News / Science & Technology

Hardy Earth Microbes May Resist Conditions on Mars

MarsMars
x
Mars
Mars
Reuters
A hardy bacteria common on Earth was surprisingly adaptive to Mars-like low pressure, cold and carbon dioxide-rich atmosphere, a finding that has implications in the search for extraterrestrial life.

The bacteria, known as Serratia liquefaciens, is found in human skin, hair and lungs, as well as in fish, aquatic systems, plant leaves and roots.

"It's present in a wide range of medium-temperature ecological niches," microbiologist Andrew Schuerger, with the University of Florida, told Reuters.

Serratia liquefaciens most likely evolved at sea level, so it was surprising to find it could grow in an experiment chamber that reduced pressure down to a Mars-like 7 millibars, Schuerger said.

Sea-level atmospheric pressure on Earth is about 1,000 millibars or 1 bar.

"It was a really big surprise," Schuerger said. "We had no reason to believe it was going to be able to grow at 7 millibars. It was just included in the study because we had cultures easily on hand and these species have been recovered from spacecraft."

Contamination Risk 

In addition to concerns that hitchhiking microbes could inadvertently contaminate Mars, the study opens the door to a wider variety of life forms with the potential to evolve indigenously.

To survive, however, the microbes would need to be shielded from the harsh ultraviolet radiation that continually blasts the surface of Mars, as well as have access to a source of water, organic carbon and nitrogen.

NASA's Curiosity Mars rover is five months into a planned two-year mission to look for chemistry and environmental conditions that could have supported and preserved microbial life.

Mars' Gale CraterMars' Gale Crater
x
Mars' Gale Crater
Mars' Gale Crater
Scientists do not expect to find life at the rover's landing site - a very dry, ancient impact basin called Gale Crater located near the Martian equator. They are however hoping to learn if the planet most like Earth in the solar system has or ever had the ingredients for life  by chemically analyzing rocks and soil in layers of sediment rising from the crater's floor.

So far, efforts to find Earth microbes that could live in the harsh conditions of Mars have primarily focused on so-called extremophiles which are found only in extreme cold, dry or acidic environments on Earth.

Two extremophiles tested along with the Serratia liquefaciens and 23 other common microbes did not survive the experiment, which not only replicated Mars' low pressure, but also its cold temperature and carbon dioxide-rich atmosphere.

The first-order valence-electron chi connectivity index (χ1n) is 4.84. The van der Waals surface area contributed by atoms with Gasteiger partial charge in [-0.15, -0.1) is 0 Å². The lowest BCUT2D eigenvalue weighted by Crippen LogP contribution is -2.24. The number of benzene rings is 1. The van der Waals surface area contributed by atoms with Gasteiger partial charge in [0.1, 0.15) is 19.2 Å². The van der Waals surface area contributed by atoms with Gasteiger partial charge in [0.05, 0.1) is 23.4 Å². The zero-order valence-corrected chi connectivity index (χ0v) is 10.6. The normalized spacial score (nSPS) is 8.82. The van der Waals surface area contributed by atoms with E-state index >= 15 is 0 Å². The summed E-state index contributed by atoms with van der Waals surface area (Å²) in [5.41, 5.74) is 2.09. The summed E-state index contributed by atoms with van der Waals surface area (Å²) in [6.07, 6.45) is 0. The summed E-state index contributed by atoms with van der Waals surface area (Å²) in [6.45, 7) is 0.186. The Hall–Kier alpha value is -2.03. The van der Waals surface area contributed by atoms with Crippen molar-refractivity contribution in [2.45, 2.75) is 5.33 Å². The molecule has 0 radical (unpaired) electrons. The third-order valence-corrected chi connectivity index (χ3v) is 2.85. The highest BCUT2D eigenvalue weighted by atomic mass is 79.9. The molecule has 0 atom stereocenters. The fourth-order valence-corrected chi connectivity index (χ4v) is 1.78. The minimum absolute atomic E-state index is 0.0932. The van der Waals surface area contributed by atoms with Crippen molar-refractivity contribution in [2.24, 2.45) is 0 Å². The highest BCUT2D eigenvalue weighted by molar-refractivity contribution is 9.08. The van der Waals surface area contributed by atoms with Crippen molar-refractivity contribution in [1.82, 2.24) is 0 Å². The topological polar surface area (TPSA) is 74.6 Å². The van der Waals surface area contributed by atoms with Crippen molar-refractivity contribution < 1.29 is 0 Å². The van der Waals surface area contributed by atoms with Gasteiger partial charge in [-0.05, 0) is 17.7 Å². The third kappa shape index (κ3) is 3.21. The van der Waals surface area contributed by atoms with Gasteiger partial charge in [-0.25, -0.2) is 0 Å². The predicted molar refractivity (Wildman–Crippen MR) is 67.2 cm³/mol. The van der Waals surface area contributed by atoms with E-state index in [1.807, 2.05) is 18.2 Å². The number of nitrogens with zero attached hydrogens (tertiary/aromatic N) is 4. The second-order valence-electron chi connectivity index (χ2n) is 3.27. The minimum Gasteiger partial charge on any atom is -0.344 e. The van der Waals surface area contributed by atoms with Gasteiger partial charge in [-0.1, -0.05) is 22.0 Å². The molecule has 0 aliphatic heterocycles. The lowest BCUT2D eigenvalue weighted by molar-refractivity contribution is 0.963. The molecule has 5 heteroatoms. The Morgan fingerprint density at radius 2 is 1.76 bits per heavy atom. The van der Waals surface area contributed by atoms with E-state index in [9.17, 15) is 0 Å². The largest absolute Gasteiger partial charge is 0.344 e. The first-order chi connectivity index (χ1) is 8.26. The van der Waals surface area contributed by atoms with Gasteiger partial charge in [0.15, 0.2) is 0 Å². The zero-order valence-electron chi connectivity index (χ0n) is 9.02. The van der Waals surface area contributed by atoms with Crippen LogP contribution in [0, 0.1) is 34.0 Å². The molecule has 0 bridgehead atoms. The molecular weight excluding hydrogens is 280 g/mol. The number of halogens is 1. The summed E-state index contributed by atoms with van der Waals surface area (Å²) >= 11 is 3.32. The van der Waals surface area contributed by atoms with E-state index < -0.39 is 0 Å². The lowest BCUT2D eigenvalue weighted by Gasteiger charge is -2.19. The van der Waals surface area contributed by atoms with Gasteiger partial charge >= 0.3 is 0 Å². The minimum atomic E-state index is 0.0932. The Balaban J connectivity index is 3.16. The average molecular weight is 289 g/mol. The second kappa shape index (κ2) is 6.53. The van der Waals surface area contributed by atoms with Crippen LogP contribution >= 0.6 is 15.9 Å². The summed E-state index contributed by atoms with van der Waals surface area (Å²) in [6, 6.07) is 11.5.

Follow-up Studies

A follow-up experiment on about 10,000 other microbes retrieved from boring 40 to 70 feet (12 to 21 meters) into the Siberian permafrost found six species - all members of the genus Carnobacterium - that could survive and grow in the simulated Mars chamber, located at the Space Life Sciences Laboratory adjacent to NASA's Kennedy Space Center in Florida.

The next step is to see how the microbes fare under even more hostile conditions, such as higher salt levels, more radiation and less water.

Related studies to analyze the genetics and metabolism of the common bacteria Serratia liquefaciens also are under way.

"In the search for life on another planet, we have to start with something that we at least have access to. We don't have a Martian bacterium we can experiment with, not yet, so we keep trying to see if some of our own hardy micro-organisms have the ability to grow at another location," Schuerger said.

"If we can never find a microbe that can grow under conditions on another planet, then it starts implying that life may not exist on that other location," he said.

The studies appear in the Dec. 19 edition of the Proceedings of the  National Academy of Sciences and this week in the journal Astrobiology.

You May Like

Video Analysts: Beijing Parade a 'Bazaar' of Stolen Technology

Show commemorating victory over Japan in World War II involved long, medium and short range missiles, a range of tanks and 200 fighter aircraft More

Bernie Sanders Surge Reflects US Shift on Socialism

Although most analysts say it is unlikely he will get the Democratic nomination, Sanders' campaign opens up questions and issues that are otherwise marginalized More

Video On IS Frontline, Kurdish Fighters Ready for Offensive

Peshmerga soldiers say although they need more heavy artillery, they are poised to take the fight to the Islamic State extremists on their turf More

This forum has been closed.
Comments
     
There are no comments in this forum. Be first and add one

Featured Videos

Your JavaScript is turned off or you have an old version of Adobe's Flash Player. Get the latest Flash player.
Drowned Migrant Toddler Photo Triggers European Outragei
X
Henry Ridgwell
September 04, 2015 11:36 AM
The harrowing picture of a drowned three-year-old Syrian boy washed up on a Turkish beach appears to have galvanized Europe’s leaders into doing more to address the refugee crisis. France, Germany and Italy issued a joint call Thursday for compulsory quotas of refugees for all EU states. But there were chaotic scenes in Hungary as police tried to force migrants off a train heading for Austria. Henry Ridgwell has more. And a caution, some of the images in this report may be disturbing.
Video

Video Drowned Migrant Toddler Photo Triggers European Outrage